The GOP's Cool Uncle

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Avoiding war with conservatives, Huntsman has proven an excellent campaigner so far

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HANCOCK, N.H. -- Jon Huntsman arrived in New Hampshire last week touted by much of the national press corps as the Republicans' miracle moderate: The former Utah governor and ambassador to China for President Obama acknowledges global warming, supports civil unions for gays, and has criticized Republicans' obstinacy and extremism -- shocking stuff in a party that's been galloping to the right. Now, he'd like that same party to nominate him to challenge Obama.

This storyline proved irresistible to the media, if not to the residents of New Hampshire. During his five-day swing through the state, Huntsman's events were mobbed by reporters, who often outnumbered actual citizens. Part of the interest stemmed from the anticipated clash with conservatives upset at having a moderate in their midst.

That confrontation never came, and one reason why it didn't is that Huntsman showed himself as much more conservative than advertised. Without disavowing his earlier positions, he staked out territory well to the right of some other candidates, which suggests that he's less concerned with pushing new ideas than in presenting the old ones in a more palatable way.

In an interview with ABC News, Huntsman said pointedly that he would have voted for the Republican House budget, including its controversial plan to privatize Medicare. Since that budget passed, Republicans have begun worrying about the fallout, especially since their candidate in upstate New York lost a special election on Tuesday. Newt Gingrich worried enough to attack the House plan, but saw his candidacy nearly collapse when conservatives exploded in anger. Huntsman recognized the litmus test and passed it.

Although he spent the last two years in China, Huntsman has a keen sense of what animates the conservative base and consistently signaled his desire to address it. Debt and deficits are the biggest issues. Most of his remarks at house parties and restaurants circled back to the theme that these are the paramount national concerns.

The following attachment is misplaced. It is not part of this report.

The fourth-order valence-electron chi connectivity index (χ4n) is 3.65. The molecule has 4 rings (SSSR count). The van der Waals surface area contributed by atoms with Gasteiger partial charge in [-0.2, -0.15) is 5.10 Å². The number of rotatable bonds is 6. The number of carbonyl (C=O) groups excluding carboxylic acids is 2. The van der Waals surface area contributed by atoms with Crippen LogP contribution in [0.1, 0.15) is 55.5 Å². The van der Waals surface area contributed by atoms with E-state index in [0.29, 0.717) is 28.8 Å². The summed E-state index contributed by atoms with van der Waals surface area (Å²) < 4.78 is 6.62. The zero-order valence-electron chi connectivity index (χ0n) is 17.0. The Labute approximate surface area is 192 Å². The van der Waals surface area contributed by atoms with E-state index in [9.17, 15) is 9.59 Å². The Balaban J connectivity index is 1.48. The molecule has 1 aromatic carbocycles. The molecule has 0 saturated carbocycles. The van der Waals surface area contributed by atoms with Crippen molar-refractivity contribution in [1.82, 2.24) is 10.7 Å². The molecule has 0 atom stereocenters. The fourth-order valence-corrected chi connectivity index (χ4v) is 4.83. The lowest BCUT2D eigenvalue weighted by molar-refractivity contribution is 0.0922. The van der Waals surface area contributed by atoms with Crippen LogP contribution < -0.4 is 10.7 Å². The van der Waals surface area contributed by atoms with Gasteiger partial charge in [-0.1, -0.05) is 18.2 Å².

On apostasies such as his having worked for Obama and supported cap-and-trade legislation, Huntsman shaded his answers in placatory ways. He emphasized, respectively, his duty to country and his belief that any climate law must take into account the regulatory burden on business and be contingent on sacrifices by other countries. Nothing fitting that description will emerge anytime soon, so Huntsman can join the chorus in criticizing whatever does. That's how a good politician distances himself from a position.

Where Huntsman did prove a radical moderate was in his temperament. Always poised, understated, and unfailingly polite, he declined to make any direct criticisms either of Obama or his Republican opponents. "I think the answers are in the middle,'' he told a small crowd here. "There are enough wars in the world that Republicans don't have to be at war with Democrats.''

After the aural assaults from the likes of Newt Gingrich and Donald Trump, this makes for a startling contrast and also an intriguing gambit. Huntsman's case for why he should be the nominee is essentially that he's an accomplished adult, and behaves like one. "If a Republican is going to beat Obama, they'll have to be bigger, not smaller,'' his chief strategist, John Weaver, told me.

But all lofty sentiments aside, Huntsman is not pious. Throughout his trip he drew sly contrasts with Mitt Romney, the Republican frontrunner, on everything from his availability to the press (Romney is toxically frightened of reporters) to his preferred choice of prey. Appearing at a gun shop in Hooksett, he was asked what he liked to hunt. Without missing a beat, he replied, "Large varmints'' -- a clever dig at Romney, who once awkwardly tried to pass himself off as a lifelong hunter of "small varmints.''

A presidential campaign consists of hundreds, if not thousands, of such appearances -- the gun shop, the restaurant, the small gathering at which television anchors just happen to be lurking on the periphery. Everyone takes for granted that an element of theater is involved. Successful candidates pull it off without overdoing it; the best ones actually seem to enjoy themselves.

Huntsman hasn't been on the trail for long, but it's clear that he excels at this aspect of campaigning. He's gunning to be the "cool uncle'' in the Republican field. Whether that can win him the nomination is anyone's guess. Stressing his conservatism will help. But being the likable guy in a field with which many Republicans are openly dissatisfied may help even more.

Joshua Green writes a weekly column for the Boston Globe.

Image credit: Brian Snyder/Reuters

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Joshua Green is a former senior editor at The Atlantic.

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